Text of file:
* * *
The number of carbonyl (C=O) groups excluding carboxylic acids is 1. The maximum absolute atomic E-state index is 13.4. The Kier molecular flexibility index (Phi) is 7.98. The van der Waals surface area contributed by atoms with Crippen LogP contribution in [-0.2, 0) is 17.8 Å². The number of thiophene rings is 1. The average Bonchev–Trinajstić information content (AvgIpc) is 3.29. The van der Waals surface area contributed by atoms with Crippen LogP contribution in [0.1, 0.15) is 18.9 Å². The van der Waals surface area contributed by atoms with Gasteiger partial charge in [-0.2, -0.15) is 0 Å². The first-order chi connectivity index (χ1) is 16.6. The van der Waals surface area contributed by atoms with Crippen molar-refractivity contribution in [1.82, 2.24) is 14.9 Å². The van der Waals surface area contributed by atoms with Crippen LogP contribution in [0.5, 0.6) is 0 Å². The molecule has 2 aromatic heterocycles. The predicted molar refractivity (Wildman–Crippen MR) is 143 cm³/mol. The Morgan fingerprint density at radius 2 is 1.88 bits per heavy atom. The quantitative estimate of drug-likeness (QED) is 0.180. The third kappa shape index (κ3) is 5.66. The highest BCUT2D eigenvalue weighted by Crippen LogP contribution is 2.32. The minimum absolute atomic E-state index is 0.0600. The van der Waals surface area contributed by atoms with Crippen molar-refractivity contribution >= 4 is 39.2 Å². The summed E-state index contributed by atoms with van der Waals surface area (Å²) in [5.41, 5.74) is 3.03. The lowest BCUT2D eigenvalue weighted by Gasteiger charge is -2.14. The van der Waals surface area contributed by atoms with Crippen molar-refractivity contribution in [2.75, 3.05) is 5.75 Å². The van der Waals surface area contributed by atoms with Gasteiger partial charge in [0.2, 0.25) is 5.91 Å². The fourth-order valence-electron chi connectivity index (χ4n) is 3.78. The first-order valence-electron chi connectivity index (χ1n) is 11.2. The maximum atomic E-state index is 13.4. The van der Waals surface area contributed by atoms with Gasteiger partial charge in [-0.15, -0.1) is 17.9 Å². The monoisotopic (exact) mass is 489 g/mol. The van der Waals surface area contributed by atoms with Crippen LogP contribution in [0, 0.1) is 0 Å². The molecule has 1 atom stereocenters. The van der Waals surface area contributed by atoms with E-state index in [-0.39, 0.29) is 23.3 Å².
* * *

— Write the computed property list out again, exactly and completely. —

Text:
The number of carbonyl (C=O) groups excluding carboxylic acids is 1. The maximum absolute atomic E-state index is 13.4. The Kier molecular flexibility index (Phi) is 7.98. The van der Waals surface area contributed by atoms with Crippen LogP contribution in [-0.2, 0) is 17.8 Å². The number of thiophene rings is 1. The average Bonchev–Trinajstić information content (AvgIpc) is 3.29. The van der Waals surface area contributed by atoms with Crippen LogP contribution in [0.1, 0.15) is 18.9 Å². The van der Waals surface area contributed by atoms with Gasteiger partial charge in [-0.2, -0.15) is 0 Å². The first-order chi connectivity index (χ1) is 16.6. The van der Waals surface area contributed by atoms with Crippen molar-refractivity contribution in [1.82, 2.24) is 14.9 Å². The van der Waals surface area contributed by atoms with Crippen LogP contribution in [0.5, 0.6) is 0 Å². The molecule has 2 aromatic heterocycles. The predicted molar refractivity (Wildman–Crippen MR) is 143 cm³/mol. The Morgan fingerprint density at radius 2 is 1.88 bits per heavy atom. The quantitative estimate of drug-likeness (QED) is 0.180. The third kappa shape index (κ3) is 5.66. The highest BCUT2D eigenvalue weighted by Crippen LogP contribution is 2.32. The minimum absolute atomic E-state index is 0.0600. The van der Waals surface area contributed by atoms with Crippen molar-refractivity contribution >= 4 is 39.2 Å². The summed E-state index contributed by atoms with van der Waals surface area (Å²) in [5.41, 5.74) is 3.03. The lowest BCUT2D eigenvalue weighted by Gasteiger charge is -2.14. The van der Waals surface area contributed by atoms with Crippen molar-refractivity contribution in [2.75, 3.05) is 5.75 Å². The van der Waals surface area contributed by atoms with Gasteiger partial charge in [0.2, 0.25) is 5.91 Å². The fourth-order valence-electron chi connectivity index (χ4n) is 3.78. The first-order valence-electron chi connectivity index (χ1n) is 11.2. The maximum atomic E-state index is 13.4. The van der Waals surface area contributed by atoms with Gasteiger partial charge in [-0.15, -0.1) is 17.9 Å². The monoisotopic (exact) mass is 489 g/mol. The van der Waals surface area contributed by atoms with Crippen LogP contribution in [0, 0.1) is 0 Å². The molecule has 1 atom stereocenters. The van der Waals surface area contributed by atoms with E-state index in [-0.39, 0.29) is 23.3 Å².